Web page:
Ionic Compounds and Naming - cathedral-irish.org

Ionic Compounds and Naming - cathedral-irish.org

Ionic Compounds and Naming Chapter 4.10,4.11 and 5 When we begin combining elements we make compounds. Two types Non-metal and metal Non-metal and non-metal Each type has unique physical and

chemical properties Look at non-metal and metal in detail now and non-metal and non-metal later Combining Elements A metal and a non-metal combination make an ionic compound Each element or polyatomic group is an ion What makes an ion? An ion is a charged particle (positive or negative) Difference between protons and electrons in an

element Ca vs Ca+2 (Ca+2 has 2 less electrons than Ca) Ionic compounds The number of valence electrons determines the type of ion formed Trying to reach noble gas state Lose or gain electrons to reach magic number 8 Valence electrons are known by group number Main group elements only These atoms follow a pattern down the column

Valence electrons vs charge How many valence electrons do the following elements have? What would their charge be? K Mg Al C P O Br Ar Do you see any pattern to the charges? Metals make positive ions (cations) Non-metals make negative electrons (anions)

Practice First determine the charge on the cation and the anion. Then adjust the number of cations and anions you need to make the compound neutral. All ionic compounds are overall neutral; that is when you add up all the charges the sum is zero Making ionic compounds

NaCl is made with Na+1 and Cl-1 MgO is made with Mg+2 and O-2 Na2O is made with 2 Na+1 and O-2 MgCl2 is made with Mg+2 and 2 Cl-1 Making ionic compounds Combine K and F to make a neutral compound

K makes a K+1 ion F makes a F-1 ion Need one of each to make the ionic compound neutral KF Put the following elements together to make ionic compounds Be and F Li and S Ba and N

K and As Cs and C Practice What about the elements in-between group II and III? Called transition metals because they can make more than one positive charge On our tables you can tell by the small black number above the symbol..

Transition metals Cu II and S W IV and O Pd II and N Cr III and Si Practice with transition metals Some ions are actually a group of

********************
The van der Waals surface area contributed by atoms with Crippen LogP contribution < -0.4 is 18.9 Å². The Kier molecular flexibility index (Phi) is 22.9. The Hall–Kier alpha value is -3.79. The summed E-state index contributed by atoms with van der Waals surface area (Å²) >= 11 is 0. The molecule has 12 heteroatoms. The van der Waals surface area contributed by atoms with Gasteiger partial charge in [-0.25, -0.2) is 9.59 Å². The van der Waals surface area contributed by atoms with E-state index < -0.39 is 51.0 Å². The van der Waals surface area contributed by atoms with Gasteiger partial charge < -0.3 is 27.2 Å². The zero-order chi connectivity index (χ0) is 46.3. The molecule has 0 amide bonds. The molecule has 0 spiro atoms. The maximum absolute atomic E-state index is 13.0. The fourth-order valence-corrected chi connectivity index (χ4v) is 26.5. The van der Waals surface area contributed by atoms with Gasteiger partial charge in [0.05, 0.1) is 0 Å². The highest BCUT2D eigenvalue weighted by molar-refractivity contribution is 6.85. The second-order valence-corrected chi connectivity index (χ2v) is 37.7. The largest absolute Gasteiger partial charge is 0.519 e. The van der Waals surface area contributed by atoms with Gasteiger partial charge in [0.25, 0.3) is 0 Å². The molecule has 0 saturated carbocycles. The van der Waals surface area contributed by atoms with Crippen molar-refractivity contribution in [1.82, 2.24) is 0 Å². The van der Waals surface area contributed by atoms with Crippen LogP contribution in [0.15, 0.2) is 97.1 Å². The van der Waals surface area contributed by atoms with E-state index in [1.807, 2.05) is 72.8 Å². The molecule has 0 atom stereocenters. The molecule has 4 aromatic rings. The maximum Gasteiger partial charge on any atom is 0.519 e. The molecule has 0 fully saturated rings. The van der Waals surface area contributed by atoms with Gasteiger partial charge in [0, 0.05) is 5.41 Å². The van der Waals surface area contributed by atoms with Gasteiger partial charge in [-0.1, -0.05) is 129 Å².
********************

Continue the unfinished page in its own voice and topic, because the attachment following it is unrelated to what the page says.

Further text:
elements combined together Can not be broken apart Act as one unit These are known as polyatomic ions See handout Polyatomic Ions Naming Binary Compounds

We can easily name binary compounds both ionic and covalent (non-metals) Non-metals and metals use type I and II Non-metals and non-metals use type III Naming Binary Compounds Type I

Metal bonded to non-metal Metal always listed and named first No changes in the metal name Metals only make ONE ion (known as simple metals) Anion is listed second Use the root of the name and add ide Hydrogen becomes hydride Halogens remove ine and add ide Oxide, nitride, sulfide NaCl is sodium chloride

Naming Binary Ionic Compounds Type II use transition metals Cation is first again and anion is changed the same as type I The difference is that we need to designate the charge of the transition metal with a Roman

Number USE THE ANION TO DETERMINE THE CHARGE OF THE CATION!!! CuO Oxygen is -2 The compound must be neutral So the copper (Cu) must be +2 The compound is named copper II oxide Name CaF the following ionic compounds:

AlCl3 MgI2 CuBr2 Al2O3 CrCl3 Fe2O3 FeO FeCl3 The number of atoms has no influence on

the name for type I and II Practice Polyatomic K2SO4 ions just use their name would be potassium sulfate NH4NO3 would be ammonium nitrate

Co(NO2)2 (NH4)3N Polyatomic Ions Type III Non-metal to non-metals NUMBER OF ATOMS IS IMPORTANT FOR

TYPE III Use prefixes to determine the number of atoms in the name Same naming scheme as type I Use entire name for 1st element -ide for 2nd Add prefixes for multiple atoms Note: mono- is never used on 1st element Prefixes 1 mono 2 di

3- tri 4- tetra 5- penta 6- hexa 7- hepta 8- octa 9- nona 10- deca CCl4 would be carbon tetrachloride N2O2 would be dinitrogen dioxide PCl5

P4O6 N2O5 SF6 CO Practice NO2 Acids

are a special group of binary compounds and have their own naming rules. All acids begin with H and are dissolved in water Acids without oxygen Use root of anion and add ic and acid HCl is hydrochloric acid Acids with oxygen -ite becomes ous -ate becomes ic

H2SO3 is sulfurous acid H2SO4 is sulfuric acid Naming Acids If the anion ends in ide Start with hydro Use the root of the anion Add ic acid to the end If

the anion ends in ate NO HYDRO Use the root or slightly more and add ic acid If the anion ends in ite NO HYDRO Use the root or slightly more and add ous acid Naming acids Name

these acids HF HNO3 H3PO4 Practice Write the formulas from these names: Nitric

acid Potassium sulfide Sodium carbonate Dinitrogen pentoxide Reversing the process

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